Everybody leads with NATO's authorization Tuesday of airstrikes against military targets in Yugoslavia, after its president, Slobodan Milosevic, refused NATO's last ditch attempt to install 28,000 peacekeeping troops in Kosovo. The fronts at the NYT, LAT and USAT feature a picture of a gun-toting Serbian soldier walking past a burning house. The WP front goes with a picture of President Clinton, teeth set, one hand in a fist, referring to Churchill and Hitler in a speech to a labor group to justify and explain the U.S. pro-airstrike position. The Senate voted last night, 58-41, to support the action. As if further dramatics were necessary, the papers report that when Vice President Gore passed word about the imminent combat to Russia's Prime Minister Yevgeny Primakov, aboard a plane already halfway to the United States for an official visit, Primakov registered his displeasure by immediately canceling the visit and turning the plane around.
The WP points out that one of the reasons the Clinton administration didn't seek the blessing of the U.N. Security Council in this action is that right now, the Council's rotating presidency is occupied by China.
The fronts of the NYT and LAT feature pieces about the NATO war plan. Both papers edu-guess that the attack will begin after Yugoslavian nightfall. This squares with recent history--Desert Storm and Desert Fox started at night--and with U.S. combat advantages-- U.S. forces constantly train to do their work via radar, infra red and night vision devices. The NYT, which describes the mood at NATO HQ as "almost jubilant," quotes one Pentagon official confidently describing how U.S. forces will track down any Serbian mobile missiles even if they move, but the paper doesn't comment on the dubious record American forces compiled against mobile Scud launchers in the Gulf War. The WSJ reports that the war plan for the first night has grown more ambitious in recent days. The idea of a short "demonstration strike" has been dropped in favor of heavy bombing and missile strikes from the get-go. And, says the paper, Belgrade, where Milosevic is, could be a first-night target. "It won't be a love pat," one NATO official tells the Journal. ("Then I'm out," must have been the reaction of General David Hale.)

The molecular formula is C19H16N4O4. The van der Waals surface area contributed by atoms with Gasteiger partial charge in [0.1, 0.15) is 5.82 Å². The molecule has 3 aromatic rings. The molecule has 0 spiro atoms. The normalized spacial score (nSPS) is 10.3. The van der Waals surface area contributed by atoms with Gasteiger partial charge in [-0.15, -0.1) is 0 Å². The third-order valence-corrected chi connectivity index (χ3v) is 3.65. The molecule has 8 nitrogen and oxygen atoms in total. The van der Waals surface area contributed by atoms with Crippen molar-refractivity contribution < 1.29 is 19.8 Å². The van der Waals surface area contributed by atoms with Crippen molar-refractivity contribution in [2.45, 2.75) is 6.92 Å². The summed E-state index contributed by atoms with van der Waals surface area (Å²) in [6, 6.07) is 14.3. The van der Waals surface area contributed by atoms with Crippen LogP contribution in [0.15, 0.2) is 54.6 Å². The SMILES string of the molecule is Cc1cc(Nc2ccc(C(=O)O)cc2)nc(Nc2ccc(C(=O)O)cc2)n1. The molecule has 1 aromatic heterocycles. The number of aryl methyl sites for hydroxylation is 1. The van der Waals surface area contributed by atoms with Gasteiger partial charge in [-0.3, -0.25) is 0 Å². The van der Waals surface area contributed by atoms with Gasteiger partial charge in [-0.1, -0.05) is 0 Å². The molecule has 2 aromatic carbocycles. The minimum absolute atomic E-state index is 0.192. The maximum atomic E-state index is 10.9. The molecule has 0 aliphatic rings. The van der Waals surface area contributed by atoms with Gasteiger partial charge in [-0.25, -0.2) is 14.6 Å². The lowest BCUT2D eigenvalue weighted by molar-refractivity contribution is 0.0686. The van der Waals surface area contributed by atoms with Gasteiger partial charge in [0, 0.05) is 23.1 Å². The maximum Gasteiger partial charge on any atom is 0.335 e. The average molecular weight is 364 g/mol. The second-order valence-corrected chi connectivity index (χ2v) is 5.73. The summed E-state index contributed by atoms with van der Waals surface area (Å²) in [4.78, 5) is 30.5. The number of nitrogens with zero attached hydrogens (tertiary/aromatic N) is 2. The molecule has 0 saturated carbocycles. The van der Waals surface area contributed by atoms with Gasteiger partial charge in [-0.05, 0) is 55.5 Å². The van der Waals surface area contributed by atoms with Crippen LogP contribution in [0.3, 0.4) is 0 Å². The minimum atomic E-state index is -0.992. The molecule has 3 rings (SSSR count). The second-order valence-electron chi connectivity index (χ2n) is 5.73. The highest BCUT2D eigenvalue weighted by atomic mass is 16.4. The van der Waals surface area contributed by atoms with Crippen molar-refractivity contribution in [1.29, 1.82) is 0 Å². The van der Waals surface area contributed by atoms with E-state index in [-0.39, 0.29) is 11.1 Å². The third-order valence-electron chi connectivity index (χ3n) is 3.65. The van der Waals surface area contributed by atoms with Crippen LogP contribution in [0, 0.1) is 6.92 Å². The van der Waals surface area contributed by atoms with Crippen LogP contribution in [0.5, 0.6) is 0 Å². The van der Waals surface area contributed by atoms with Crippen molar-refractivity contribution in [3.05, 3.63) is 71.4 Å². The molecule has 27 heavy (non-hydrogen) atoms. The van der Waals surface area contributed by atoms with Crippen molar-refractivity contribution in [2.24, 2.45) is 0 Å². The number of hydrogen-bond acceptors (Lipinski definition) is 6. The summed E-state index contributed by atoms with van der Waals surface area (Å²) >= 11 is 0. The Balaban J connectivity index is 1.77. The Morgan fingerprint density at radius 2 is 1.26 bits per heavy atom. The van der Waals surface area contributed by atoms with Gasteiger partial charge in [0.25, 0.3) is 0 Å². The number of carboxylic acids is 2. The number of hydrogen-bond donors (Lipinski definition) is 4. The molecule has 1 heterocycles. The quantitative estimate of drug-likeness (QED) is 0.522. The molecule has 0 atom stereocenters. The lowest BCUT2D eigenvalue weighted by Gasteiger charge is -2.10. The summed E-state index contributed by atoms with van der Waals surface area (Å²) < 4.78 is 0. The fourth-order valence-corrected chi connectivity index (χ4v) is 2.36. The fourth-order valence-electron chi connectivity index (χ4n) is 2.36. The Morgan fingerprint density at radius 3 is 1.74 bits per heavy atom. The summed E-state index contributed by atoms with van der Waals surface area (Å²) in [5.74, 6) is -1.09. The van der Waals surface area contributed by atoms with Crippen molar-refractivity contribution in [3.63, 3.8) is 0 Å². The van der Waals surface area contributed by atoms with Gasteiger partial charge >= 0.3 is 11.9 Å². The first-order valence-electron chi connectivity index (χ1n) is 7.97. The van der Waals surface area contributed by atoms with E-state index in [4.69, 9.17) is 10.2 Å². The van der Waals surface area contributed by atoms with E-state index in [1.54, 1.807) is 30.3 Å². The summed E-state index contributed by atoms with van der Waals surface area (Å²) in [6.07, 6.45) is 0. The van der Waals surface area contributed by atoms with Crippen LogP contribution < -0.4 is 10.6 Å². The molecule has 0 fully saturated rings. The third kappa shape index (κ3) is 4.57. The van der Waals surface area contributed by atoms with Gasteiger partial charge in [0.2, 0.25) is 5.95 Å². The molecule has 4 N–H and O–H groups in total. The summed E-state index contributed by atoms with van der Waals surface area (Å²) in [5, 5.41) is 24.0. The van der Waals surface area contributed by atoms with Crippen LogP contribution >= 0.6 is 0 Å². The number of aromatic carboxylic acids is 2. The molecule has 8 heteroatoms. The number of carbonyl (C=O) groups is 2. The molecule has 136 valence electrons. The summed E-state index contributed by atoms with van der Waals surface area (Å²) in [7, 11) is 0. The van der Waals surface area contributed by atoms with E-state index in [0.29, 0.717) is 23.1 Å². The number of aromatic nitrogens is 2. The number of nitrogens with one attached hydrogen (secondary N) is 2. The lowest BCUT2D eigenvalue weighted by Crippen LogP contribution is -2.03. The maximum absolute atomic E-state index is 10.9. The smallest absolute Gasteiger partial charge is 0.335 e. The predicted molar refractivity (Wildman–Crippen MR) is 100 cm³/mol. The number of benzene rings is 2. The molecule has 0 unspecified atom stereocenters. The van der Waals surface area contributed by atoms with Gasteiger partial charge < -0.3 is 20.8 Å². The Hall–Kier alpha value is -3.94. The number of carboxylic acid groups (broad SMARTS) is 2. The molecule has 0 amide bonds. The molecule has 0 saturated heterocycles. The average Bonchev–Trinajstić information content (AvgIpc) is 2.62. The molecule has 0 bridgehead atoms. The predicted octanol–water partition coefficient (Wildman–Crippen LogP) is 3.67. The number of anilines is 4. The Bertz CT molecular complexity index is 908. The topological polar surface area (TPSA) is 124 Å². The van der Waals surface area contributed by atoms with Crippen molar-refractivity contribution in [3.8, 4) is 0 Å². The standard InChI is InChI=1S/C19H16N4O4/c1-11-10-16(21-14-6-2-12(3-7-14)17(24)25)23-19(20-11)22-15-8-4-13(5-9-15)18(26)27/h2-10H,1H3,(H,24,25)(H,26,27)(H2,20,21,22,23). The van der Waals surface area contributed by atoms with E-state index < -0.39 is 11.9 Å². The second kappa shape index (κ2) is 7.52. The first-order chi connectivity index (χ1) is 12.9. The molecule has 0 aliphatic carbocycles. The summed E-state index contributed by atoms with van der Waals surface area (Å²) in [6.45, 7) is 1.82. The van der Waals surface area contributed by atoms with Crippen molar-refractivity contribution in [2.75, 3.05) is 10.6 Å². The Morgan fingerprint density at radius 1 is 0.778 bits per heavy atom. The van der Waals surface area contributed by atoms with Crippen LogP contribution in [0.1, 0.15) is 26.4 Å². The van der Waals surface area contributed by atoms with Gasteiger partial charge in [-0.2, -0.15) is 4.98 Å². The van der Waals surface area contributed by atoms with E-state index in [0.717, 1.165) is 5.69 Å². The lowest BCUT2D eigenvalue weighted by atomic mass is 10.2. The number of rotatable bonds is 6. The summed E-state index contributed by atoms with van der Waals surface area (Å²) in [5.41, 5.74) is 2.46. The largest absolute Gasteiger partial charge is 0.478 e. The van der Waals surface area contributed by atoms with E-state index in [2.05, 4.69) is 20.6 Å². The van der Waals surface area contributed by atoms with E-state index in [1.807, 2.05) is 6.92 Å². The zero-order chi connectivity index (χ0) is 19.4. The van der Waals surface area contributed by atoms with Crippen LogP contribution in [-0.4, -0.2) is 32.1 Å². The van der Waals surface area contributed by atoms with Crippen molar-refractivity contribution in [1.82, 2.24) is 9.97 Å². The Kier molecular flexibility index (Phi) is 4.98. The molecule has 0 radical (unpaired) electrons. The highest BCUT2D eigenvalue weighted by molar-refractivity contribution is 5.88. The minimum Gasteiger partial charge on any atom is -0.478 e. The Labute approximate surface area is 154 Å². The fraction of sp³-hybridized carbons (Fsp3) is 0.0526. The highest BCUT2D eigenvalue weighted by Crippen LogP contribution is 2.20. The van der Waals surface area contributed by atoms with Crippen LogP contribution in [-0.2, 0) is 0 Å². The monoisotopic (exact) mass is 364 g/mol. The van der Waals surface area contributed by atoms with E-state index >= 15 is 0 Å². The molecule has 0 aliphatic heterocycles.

Nobody in a position of authority is talking ground troops in Kosovo yet, but nonetheless the WP has some potentially relevant news from the urban wargame just completed in Oakland, California. The verdict on the tiny experimental computers for viewing the battlefield and calling in firepower the Marine participants used? Back to the drawing board. On the other hand, the cheap off-the-shelf radios they were using worked just fine.
The fronts at the NYT and WP and reefers at the LAT and USAT bring word that finally, Susan McDougal, at her contempt and obstruction trial, broke her long silence about the Whitewater conduct of her former real estate partner, Bill Clinton. Now answering questions that previously refusing to answer got her put in jail, McDougal testified that she didn't hear anything untruthful in Clinton's testimony at her 1996 fraud trial.
The WP reports that upon returning from his recent travels, President Clinton handed out gifts to congressional leaders. The trinkets? Cigars.